“We talk about songs and records that continue to play to this day, fortunately on the radio every day,” complements James Gay-Rees, producer of the series and a key ally of Kapadia in his most celebrated projects.

“Having made many archival documentaries, we assumed that 1971 must be incredible because it was a great moment for music and also for fashion and film. From an artistic point of view we knew this was going to look good and sound good regardless of what turned out. So what came next was to give meaning to the story. What was happening? What was in the water at that time for that result to come out? The rest was just putting all those pieces together, ”he explains.

What emerges from chaos

Accustomed to working with documentaries focused on the biography of a single character, Kapadia and her team faced a new challenge when trying to address a moment in history through multiple voices and protagonists. “It was a deepening but also a novelty regarding the work dynamic that we have done before, which has generally focused on a character, finding the right file and letting people tell their story through their own words, even if they are not alive. The techniques we have created became much more complex in this case, in which there are so many characters, and we try to make it as big as possible ”, says the director.

Known for his great archive management, Kapadia works magic with a very complete bank of images from the time, some glorious and some spooky. There appears, for example, the massacre at the University of Kent in the midst of the anti-war protests and the tragedy of the Altamont festival, two events from 1970 that function as context for the thesis of the series and that suddenly extinguished idealism from the 60s.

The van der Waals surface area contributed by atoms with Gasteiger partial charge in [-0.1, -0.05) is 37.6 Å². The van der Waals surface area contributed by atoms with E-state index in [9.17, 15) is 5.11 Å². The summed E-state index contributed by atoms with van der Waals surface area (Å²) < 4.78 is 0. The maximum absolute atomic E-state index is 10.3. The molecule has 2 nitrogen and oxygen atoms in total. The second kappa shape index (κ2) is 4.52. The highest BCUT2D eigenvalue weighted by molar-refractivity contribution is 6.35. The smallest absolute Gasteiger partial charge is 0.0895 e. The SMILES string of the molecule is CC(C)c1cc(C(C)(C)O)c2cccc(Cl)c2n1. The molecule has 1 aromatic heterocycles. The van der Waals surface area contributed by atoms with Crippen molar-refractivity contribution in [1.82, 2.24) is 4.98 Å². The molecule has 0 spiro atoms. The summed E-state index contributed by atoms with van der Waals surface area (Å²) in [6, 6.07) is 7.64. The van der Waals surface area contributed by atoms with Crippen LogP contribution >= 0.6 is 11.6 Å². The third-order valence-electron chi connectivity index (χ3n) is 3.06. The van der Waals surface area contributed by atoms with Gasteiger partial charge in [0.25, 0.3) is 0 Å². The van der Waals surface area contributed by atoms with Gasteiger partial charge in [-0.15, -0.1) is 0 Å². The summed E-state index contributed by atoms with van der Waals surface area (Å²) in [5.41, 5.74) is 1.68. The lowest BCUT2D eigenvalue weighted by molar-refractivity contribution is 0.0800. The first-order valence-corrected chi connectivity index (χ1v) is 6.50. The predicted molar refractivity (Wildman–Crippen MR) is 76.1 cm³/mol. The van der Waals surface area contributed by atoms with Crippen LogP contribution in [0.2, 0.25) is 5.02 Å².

“At that time all the music was of protest, the music articulated everything we felt and saw,” says Chrissie Hynde, the leader of The Pretenders and one of the most lucid voices of the plethora of interviewees to whom she agreed. the production. A list that includes living figures – from the legendary executives Jimmy Iovine and Berry Gordy to Mick Jagger himself – as well as audio records of legends who are gone, such as Lennon, Harrison and Gaye.

There is also space to review the takeoff of Elton John and Alice Cooper, Marc Bolan’s glam revolution in a post-Beatles England, the success of the musical Jesus Christ Superstar -one of the best-selling albums of that year-, the visionary gaze of the journalist. Hunter Thompson on the end of the American dream and valuable records of the life of the Rolling Stones in France – where they exiled themselves after tax problems in their country – while filming Exile on the Main St. as well as the failed first trip of David Bowie to the United States, where he could only get gigs on radios and private parties.

“I could not tell you what the American public is like because I did not see it,” acknowledges the late British artist before beginning his transformation into Ziggy Stardust, one of the episodes with which the series closes. “Bowie was that kind of person who absorbs everything. He bided his time and threw it all together in the form of Ziggy Stardust, a character that encompasses all the misfits in society and ultimately creates a whole counterculture, ”says Gay-Rees. “That’s why I love that a kind of takeaway at the end is the appearance of Ziggy Stardust, as the guy who emerges from the chaos at the end of the series.”

“I think it is different from any other documentary of this type that has been made before, because it is not approached as a musical biography, it does something different, which is to make it important for the times we live in today,” says James Rogan, who directs some chapters of the series. Kapadia agrees: “We did not feel that we were making a period film, we did not think of it as a portrait of the past, but to make it relevant for today’s youth.”